In physics work is defined as force times distance (W=F*d). In this case the force was gravity, pulling down on the mass of the stone (about 80 pounds). To surmount this downward force we had to pull up with a slightly greater force, lifting over a distance of 162 feet (W=12,960 ft-lbs). Not that you need an advanced degree for this — just a strong back. And my back was at least twenty years younger than João’s. But you can never tell with these wiry guys. Often they are stronger than they look.

João didn’t let up. As soon as the anchor was free he quickened the pace as if to test me. When I realized what was happening I thought, Okay, old man—bring it on! and pulled even faster so he had to keep up with me. Soon we were both hauling up as fast as we could with Ze behind, egging us on:
“VAI—VAI—VAI . . .”

At five rounds João and I were still building up steam. Ten and we hit our stride — were pulling like racehorses. Fifteen and the horses continued to race, but they were now grunting hard and sucking in breath.

Back at the tiller Mamede saw what was going on and joined in with Ze:
“VAI—VAI—VAI . . .”

Twenty rounds and the horses were starting to labor. They had slowed down a little and were beginning to question the intelligence of what they were doing. Twenty-five and they hit an inflection point — from wanting to win, to just wanting to hang on. I quickly glanced at João and he looked back. Now his eyes seemed to be pleading, You stop first!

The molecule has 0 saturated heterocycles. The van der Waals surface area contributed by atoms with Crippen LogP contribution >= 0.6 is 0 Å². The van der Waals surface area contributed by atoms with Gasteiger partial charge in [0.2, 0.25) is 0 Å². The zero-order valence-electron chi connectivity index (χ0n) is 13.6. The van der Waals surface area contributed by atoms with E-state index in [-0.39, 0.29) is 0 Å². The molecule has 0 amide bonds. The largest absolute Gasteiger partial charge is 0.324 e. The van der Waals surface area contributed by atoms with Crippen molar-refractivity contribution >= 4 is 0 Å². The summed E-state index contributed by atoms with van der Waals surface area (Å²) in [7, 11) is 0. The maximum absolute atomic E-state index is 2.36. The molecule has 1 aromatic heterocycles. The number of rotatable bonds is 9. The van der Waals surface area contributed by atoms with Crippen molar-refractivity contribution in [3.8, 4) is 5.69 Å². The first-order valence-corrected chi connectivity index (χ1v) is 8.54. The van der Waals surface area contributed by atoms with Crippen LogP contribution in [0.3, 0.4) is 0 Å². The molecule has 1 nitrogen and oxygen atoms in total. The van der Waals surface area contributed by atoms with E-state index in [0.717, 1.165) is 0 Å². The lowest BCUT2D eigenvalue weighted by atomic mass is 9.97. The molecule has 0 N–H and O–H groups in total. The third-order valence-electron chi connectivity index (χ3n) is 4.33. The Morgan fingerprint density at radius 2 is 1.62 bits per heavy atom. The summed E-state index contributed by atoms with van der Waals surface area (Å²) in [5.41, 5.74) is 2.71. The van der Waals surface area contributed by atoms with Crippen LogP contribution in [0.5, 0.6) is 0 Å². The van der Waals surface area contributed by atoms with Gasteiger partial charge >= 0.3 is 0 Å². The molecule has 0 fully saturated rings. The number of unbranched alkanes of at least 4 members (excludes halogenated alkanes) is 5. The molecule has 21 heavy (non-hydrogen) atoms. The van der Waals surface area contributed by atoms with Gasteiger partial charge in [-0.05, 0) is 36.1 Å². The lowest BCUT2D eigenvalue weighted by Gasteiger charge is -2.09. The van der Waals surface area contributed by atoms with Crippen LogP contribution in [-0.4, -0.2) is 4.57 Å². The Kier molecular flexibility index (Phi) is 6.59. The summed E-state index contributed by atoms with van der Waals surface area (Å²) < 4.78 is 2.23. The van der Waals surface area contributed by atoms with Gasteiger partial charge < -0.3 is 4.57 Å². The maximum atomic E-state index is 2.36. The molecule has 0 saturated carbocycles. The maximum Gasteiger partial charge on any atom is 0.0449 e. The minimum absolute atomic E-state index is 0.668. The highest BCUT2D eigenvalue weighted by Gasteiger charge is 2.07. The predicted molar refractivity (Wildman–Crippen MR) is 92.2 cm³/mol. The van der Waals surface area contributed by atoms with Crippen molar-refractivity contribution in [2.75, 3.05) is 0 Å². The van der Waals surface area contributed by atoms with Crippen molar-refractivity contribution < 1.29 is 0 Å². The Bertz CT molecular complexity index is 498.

Thirty rounds and the horses were in some serious pain: arms and legs burning, butts and backs ready to break. And from behind the men kept chanting, “VAI—VAI—VAI . . .” like the damn drum on a galley. Thirty-five and one of the horses was getting dizzy—eyes clamped shut, sweat pouring from his muzzle. Thirty-seven and he was just about to throw in the towel when the line suddenly got thicker. My eyes shot open and I saw the anchor cage just below the surface. “Ah!” I gasped — Finally!

João gasped at the same time and we paused for several seconds, gulping in air, before giving a final heave to get the anchor on board.

“Careful!” Mamede shouted as the stone scraped against the jangada’s side. Oopsy. . . (From the look of the wood they had met before.) We took more care, using the last of our strength to haul the rock over the rail and onto the deck.

“Medonha!” I croaked, completely spent, gripping the tabernacle beam to keep myself from falling over. On the other side of the stone, João sat on his haunches with his head in his hands. Hearing what I said, he looked up in disbelief and grunted, “Medonha? Medonha, mesmo!”  You’re damn right!

Next chapter: Cookie Monster